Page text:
Ryoki Aoki and Zon Ito

When I first saw artworks by the Kyoto-based couple Zon Ito and Ryoko Aoki at the 2001 Yokohama Triennale, I couldn’t tell which was which or who did what. Both in their early thirties, they have located themselves somewhere to the left of the cultural sphere dominated by economic, if not industrial, models of efficiency, investing instead in labor- intensive practices such as embroidery, beading, and handcrafted books, as well as notions of modesty, frailty, and the quotidian. The combination is not unlike the cinema of Hiroyuki Oki or Apichatpong Weerasethakul, or the music of Daniel Johnston, Andrew Bird, and Momus. All are energized by a desire to slow things down in order to revitalize an aesthetic maquis, a kind of “rear-garde.” This nonmonumental, nonheroic attitude may be one of the most difficult positions for an artist to adopt today.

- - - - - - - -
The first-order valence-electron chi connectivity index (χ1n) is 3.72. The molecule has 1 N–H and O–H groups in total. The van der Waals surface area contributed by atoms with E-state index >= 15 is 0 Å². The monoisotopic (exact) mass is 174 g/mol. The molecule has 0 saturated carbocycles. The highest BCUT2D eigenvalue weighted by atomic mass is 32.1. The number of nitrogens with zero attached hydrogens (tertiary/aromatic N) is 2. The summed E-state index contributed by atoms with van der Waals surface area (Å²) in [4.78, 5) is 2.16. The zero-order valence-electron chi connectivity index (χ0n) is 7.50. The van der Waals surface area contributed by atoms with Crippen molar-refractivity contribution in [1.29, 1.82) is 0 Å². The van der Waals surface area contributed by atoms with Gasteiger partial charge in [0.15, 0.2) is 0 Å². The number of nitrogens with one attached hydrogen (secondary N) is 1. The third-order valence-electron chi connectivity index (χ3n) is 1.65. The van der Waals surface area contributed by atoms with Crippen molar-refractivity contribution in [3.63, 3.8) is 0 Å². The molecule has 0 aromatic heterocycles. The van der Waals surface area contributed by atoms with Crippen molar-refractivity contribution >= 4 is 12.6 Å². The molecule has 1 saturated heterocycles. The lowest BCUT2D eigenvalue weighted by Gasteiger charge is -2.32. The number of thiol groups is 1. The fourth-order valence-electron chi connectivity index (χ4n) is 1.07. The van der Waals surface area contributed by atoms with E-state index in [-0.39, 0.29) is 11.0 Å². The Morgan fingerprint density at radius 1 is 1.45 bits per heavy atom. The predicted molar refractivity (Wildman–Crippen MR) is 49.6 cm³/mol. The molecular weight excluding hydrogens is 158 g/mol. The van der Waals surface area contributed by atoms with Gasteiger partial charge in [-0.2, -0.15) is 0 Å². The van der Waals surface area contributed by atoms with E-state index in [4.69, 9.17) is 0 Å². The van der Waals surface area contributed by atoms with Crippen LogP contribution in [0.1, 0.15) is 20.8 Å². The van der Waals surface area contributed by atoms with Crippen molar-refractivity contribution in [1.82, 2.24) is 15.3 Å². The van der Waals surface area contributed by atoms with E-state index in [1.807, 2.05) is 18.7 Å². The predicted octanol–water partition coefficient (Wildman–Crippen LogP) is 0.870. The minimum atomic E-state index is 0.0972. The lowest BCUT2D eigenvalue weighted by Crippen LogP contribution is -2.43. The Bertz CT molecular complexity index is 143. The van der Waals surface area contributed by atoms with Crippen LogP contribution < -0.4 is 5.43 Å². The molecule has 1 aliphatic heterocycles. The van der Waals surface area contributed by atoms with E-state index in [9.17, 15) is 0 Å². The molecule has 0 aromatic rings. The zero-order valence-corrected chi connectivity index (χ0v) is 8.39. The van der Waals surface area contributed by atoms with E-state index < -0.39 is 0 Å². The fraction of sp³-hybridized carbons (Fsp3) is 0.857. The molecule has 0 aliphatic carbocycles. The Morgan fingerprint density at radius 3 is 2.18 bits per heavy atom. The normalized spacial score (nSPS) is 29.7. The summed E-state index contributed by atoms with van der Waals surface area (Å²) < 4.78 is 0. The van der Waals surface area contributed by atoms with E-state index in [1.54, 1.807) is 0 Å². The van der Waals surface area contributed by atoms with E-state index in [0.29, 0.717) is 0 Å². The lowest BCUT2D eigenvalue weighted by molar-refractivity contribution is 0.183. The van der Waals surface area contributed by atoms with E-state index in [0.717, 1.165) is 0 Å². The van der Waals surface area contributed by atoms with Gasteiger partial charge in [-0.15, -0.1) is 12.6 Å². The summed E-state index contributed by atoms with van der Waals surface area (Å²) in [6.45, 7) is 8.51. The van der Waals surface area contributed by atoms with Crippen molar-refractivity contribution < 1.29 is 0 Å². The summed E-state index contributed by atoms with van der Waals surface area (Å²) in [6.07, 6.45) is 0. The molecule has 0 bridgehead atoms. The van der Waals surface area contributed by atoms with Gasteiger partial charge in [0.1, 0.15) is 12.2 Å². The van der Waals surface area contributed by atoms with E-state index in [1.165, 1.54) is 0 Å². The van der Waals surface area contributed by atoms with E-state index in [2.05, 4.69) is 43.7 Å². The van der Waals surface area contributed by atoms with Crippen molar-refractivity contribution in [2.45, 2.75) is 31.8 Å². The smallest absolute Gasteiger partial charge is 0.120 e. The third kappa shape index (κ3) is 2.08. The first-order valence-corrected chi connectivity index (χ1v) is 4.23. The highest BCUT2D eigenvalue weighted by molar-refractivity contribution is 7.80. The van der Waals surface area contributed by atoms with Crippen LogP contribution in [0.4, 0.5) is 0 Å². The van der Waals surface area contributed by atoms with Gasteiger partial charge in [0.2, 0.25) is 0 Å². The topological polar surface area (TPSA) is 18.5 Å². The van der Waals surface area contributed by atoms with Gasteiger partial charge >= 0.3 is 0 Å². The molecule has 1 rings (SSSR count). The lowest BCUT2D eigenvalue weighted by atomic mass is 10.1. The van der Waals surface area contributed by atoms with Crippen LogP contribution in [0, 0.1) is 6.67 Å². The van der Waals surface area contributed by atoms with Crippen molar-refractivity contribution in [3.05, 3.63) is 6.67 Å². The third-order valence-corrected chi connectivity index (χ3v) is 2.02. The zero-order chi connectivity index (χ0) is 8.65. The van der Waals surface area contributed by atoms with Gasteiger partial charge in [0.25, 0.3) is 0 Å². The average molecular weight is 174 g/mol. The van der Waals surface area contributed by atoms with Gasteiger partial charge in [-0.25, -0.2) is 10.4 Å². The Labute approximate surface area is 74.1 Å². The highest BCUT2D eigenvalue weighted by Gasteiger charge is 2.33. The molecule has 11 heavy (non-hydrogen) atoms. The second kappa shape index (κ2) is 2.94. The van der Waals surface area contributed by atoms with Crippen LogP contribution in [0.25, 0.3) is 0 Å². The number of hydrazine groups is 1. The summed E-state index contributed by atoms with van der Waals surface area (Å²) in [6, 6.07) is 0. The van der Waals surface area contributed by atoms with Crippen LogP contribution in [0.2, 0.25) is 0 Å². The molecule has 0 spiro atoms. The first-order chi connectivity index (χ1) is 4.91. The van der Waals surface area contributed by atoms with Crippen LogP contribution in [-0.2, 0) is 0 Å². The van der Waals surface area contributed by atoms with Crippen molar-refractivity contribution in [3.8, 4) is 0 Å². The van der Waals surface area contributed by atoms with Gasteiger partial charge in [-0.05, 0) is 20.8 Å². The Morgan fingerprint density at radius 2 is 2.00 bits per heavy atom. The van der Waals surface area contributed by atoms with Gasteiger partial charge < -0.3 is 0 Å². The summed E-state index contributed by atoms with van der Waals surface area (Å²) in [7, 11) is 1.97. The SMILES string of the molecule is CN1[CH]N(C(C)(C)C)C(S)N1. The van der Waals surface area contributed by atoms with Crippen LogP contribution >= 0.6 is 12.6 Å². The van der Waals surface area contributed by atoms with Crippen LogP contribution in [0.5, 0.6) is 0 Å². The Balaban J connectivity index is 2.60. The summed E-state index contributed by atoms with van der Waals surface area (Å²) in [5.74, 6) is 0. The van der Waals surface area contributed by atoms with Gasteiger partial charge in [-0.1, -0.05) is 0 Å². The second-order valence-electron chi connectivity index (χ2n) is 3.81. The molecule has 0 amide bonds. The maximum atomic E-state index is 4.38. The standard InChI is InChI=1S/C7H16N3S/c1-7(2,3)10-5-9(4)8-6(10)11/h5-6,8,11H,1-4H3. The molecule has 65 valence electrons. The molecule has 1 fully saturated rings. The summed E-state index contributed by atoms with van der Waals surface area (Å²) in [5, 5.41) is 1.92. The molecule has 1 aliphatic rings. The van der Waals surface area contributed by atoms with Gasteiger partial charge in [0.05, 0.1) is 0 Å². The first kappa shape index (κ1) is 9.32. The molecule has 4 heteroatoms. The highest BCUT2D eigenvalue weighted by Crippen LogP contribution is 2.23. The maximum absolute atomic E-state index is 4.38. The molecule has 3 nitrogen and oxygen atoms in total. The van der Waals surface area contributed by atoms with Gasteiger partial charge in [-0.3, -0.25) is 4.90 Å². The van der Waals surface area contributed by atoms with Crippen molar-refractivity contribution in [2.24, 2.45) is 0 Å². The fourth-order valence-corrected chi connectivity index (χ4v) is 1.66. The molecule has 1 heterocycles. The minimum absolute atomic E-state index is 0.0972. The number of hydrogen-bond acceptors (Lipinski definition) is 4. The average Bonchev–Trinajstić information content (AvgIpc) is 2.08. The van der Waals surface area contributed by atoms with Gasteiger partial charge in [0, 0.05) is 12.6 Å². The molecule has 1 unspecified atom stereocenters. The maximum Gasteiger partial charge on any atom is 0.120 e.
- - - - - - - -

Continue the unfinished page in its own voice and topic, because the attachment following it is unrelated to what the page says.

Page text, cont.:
It was not until I saw Ito and Aoki side by

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